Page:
How to Build The Best Snowman...According to Science

Building a snowman is one of the best things about winter, especially when you’re a kid. But sometimes no matter how hard you try, it seems your Frosty or Olaf crumbles or its head falls off or it just won’t come together. And that’s where science can help us. Knowing about the different physical properties of snow and the physics of snowballs can come in handy.

  • Snow matters - With snow, the size of the snowflake doesn’t matter as much as its moisture content. According to Dan Snowman - yep, that’s his real name - and he’s a physicist with Rhode Island College, snow comes in five categories based on the amount of free water relative to ice crystals. Try to make a snowman with dry snow, and it won’t stick together or use slush and it doesn’t work at all. The sweet spot is using moist snow (which has less than 3% water) and wet snow (with 3 to 8% water) for your snowman.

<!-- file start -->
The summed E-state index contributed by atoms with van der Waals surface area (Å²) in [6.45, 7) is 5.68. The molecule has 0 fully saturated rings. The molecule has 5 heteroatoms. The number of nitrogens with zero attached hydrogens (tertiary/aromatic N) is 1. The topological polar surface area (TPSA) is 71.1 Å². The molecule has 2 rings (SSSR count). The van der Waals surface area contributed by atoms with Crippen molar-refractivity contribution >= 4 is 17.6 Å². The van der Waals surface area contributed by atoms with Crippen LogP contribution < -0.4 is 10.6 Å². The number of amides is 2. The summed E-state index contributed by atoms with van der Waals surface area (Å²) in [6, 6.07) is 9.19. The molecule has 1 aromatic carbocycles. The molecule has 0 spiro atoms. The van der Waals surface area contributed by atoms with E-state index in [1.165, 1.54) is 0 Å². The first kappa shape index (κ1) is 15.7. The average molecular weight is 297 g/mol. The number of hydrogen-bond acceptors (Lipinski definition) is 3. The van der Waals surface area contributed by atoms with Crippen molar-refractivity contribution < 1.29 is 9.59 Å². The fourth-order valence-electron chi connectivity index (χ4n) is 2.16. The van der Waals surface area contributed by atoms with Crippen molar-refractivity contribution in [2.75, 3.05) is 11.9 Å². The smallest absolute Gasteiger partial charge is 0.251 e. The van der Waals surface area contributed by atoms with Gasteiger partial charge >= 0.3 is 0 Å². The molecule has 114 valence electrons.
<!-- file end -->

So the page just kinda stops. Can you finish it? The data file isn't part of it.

• Location, location, location - After you have the right snow for building your creation, you need the right spot for construction. Look for level ground, but stay away from asphalt, since it absorbs sunlight and will make your snowman melt sooner. Your best bet is somewhere shaded from the sun on a flat spot in the yard.
  • Shape matters - The reason most snow people you see are made of balls is that a sphere is the best shape to create a body for a person made of snow, according to “ The Smithsonian .” Making snowballs keeps your snowman sable and helps it stick around longer because spheres melt slower than other shapes since less area is exposed to sunlight. And the old rule of stacking the biggest at the base, medium in the middle and smallest on top for the head will help keep the snow person upright.
  • Size matters too - An experiment at West Virginia’s Bluefield State College found an spheres: from bottom to top, 3:2:1. Just don’t make the snow balls too big or they won’t pack well and Frosty’s structure may be too unstable.

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